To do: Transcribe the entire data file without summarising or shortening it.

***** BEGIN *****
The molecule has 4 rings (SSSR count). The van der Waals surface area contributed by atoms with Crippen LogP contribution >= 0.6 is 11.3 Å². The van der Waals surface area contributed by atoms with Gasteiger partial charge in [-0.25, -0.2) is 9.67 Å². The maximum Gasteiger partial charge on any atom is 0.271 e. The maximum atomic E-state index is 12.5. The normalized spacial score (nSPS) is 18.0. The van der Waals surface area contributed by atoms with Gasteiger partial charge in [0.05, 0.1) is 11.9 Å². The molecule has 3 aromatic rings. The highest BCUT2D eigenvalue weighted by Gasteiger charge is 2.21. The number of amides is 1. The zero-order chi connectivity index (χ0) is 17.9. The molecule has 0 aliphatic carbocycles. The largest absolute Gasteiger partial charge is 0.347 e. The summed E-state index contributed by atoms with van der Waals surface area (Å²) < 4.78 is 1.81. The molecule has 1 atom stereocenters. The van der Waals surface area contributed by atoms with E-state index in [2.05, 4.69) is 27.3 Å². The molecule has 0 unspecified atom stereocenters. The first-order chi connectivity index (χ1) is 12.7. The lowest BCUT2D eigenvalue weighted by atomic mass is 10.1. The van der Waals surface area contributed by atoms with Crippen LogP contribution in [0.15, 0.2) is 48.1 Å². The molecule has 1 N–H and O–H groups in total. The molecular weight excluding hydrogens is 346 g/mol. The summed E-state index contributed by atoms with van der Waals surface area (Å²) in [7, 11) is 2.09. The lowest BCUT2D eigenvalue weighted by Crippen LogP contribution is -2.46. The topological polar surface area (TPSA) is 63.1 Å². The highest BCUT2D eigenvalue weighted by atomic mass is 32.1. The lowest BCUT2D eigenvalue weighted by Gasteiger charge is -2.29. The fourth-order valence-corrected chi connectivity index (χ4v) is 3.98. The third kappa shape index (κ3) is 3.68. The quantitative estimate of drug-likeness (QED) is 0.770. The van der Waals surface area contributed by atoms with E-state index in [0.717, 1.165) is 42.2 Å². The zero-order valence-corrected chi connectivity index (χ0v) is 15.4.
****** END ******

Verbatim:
The molecule has 4 rings (SSSR count). The van der Waals surface area contributed by atoms with Crippen LogP contribution >= 0.6 is 11.3 Å². The van der Waals surface area contributed by atoms with Gasteiger partial charge in [-0.25, -0.2) is 9.67 Å². The maximum Gasteiger partial charge on any atom is 0.271 e. The maximum atomic E-state index is 12.5. The normalized spacial score (nSPS) is 18.0. The van der Waals surface area contributed by atoms with Gasteiger partial charge in [0.05, 0.1) is 11.9 Å². The molecule has 3 aromatic rings. The highest BCUT2D eigenvalue weighted by Gasteiger charge is 2.21. The number of amides is 1. The zero-order chi connectivity index (χ0) is 17.9. The molecule has 0 aliphatic carbocycles. The largest absolute Gasteiger partial charge is 0.347 e. The summed E-state index contributed by atoms with van der Waals surface area (Å²) < 4.78 is 1.81. The molecule has 1 atom stereocenters. The van der Waals surface area contributed by atoms with E-state index in [2.05, 4.69) is 27.3 Å². The molecule has 0 unspecified atom stereocenters. The first-order chi connectivity index (χ1) is 12.7. The lowest BCUT2D eigenvalue weighted by atomic mass is 10.1. The van der Waals surface area contributed by atoms with Crippen LogP contribution in [0.15, 0.2) is 48.1 Å². The molecule has 1 N–H and O–H groups in total. The molecular weight excluding hydrogens is 346 g/mol. The summed E-state index contributed by atoms with van der Waals surface area (Å²) in [7, 11) is 2.09. The lowest BCUT2D eigenvalue weighted by Crippen LogP contribution is -2.46. The topological polar surface area (TPSA) is 63.1 Å². The highest BCUT2D eigenvalue weighted by atomic mass is 32.1. The lowest BCUT2D eigenvalue weighted by Gasteiger charge is -2.29. The fourth-order valence-corrected chi connectivity index (χ4v) is 3.98. The third kappa shape index (κ3) is 3.68. The quantitative estimate of drug-likeness (QED) is 0.770. The van der Waals surface area contributed by atoms with E-state index in [0.717, 1.165) is 42.2 Å². The zero-order valence-corrected chi connectivity index (χ0v) is 15.4.